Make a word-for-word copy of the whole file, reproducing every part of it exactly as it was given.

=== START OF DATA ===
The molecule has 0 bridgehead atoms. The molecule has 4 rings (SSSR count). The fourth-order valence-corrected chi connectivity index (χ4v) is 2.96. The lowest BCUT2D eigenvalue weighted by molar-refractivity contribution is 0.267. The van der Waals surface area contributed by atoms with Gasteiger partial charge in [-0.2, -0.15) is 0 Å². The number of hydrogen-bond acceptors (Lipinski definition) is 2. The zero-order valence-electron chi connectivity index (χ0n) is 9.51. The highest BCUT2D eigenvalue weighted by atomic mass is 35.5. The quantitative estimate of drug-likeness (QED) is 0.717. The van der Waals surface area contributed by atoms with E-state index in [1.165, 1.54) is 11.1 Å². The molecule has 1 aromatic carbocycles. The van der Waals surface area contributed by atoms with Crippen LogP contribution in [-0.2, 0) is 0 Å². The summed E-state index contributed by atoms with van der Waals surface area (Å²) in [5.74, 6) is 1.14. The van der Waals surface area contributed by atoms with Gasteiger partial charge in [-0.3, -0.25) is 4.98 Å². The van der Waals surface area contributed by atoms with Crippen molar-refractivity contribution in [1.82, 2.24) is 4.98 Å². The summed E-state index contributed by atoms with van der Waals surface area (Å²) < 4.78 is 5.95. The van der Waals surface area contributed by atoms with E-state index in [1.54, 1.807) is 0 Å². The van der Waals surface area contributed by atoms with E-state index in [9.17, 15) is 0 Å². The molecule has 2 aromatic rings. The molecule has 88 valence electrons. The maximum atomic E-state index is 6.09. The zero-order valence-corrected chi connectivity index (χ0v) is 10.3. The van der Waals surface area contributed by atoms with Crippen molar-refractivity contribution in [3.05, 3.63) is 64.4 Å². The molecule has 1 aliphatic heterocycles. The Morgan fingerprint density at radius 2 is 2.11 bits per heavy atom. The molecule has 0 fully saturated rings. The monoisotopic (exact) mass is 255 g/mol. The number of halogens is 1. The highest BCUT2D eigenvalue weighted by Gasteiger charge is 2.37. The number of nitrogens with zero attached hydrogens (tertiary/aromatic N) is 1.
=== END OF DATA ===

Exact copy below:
The molecule has 0 bridgehead atoms. The molecule has 4 rings (SSSR count). The fourth-order valence-corrected chi connectivity index (χ4v) is 2.96. The lowest BCUT2D eigenvalue weighted by molar-refractivity contribution is 0.267. The van der Waals surface area contributed by atoms with Gasteiger partial charge in [-0.2, -0.15) is 0 Å². The number of hydrogen-bond acceptors (Lipinski definition) is 2. The zero-order valence-electron chi connectivity index (χ0n) is 9.51. The highest BCUT2D eigenvalue weighted by atomic mass is 35.5. The quantitative estimate of drug-likeness (QED) is 0.717. The van der Waals surface area contributed by atoms with E-state index in [1.165, 1.54) is 11.1 Å². The molecule has 1 aromatic carbocycles. The van der Waals surface area contributed by atoms with Crippen LogP contribution in [-0.2, 0) is 0 Å². The summed E-state index contributed by atoms with van der Waals surface area (Å²) in [5.74, 6) is 1.14. The van der Waals surface area contributed by atoms with Gasteiger partial charge in [-0.3, -0.25) is 4.98 Å². The van der Waals surface area contributed by atoms with Crippen molar-refractivity contribution in [1.82, 2.24) is 4.98 Å². The summed E-state index contributed by atoms with van der Waals surface area (Å²) < 4.78 is 5.95. The van der Waals surface area contributed by atoms with E-state index in [1.54, 1.807) is 0 Å². The van der Waals surface area contributed by atoms with E-state index in [9.17, 15) is 0 Å². The molecule has 2 aromatic rings. The molecule has 88 valence electrons. The maximum atomic E-state index is 6.09. The zero-order valence-corrected chi connectivity index (χ0v) is 10.3. The van der Waals surface area contributed by atoms with Crippen molar-refractivity contribution in [3.05, 3.63) is 64.4 Å². The molecule has 1 aliphatic heterocycles. The Morgan fingerprint density at radius 2 is 2.11 bits per heavy atom. The molecule has 0 fully saturated rings. The monoisotopic (exact) mass is 255 g/mol. The number of halogens is 1. The highest BCUT2D eigenvalue weighted by Gasteiger charge is 2.37. The number of nitrogens with zero attached hydrogens (tertiary/aromatic N) is 1.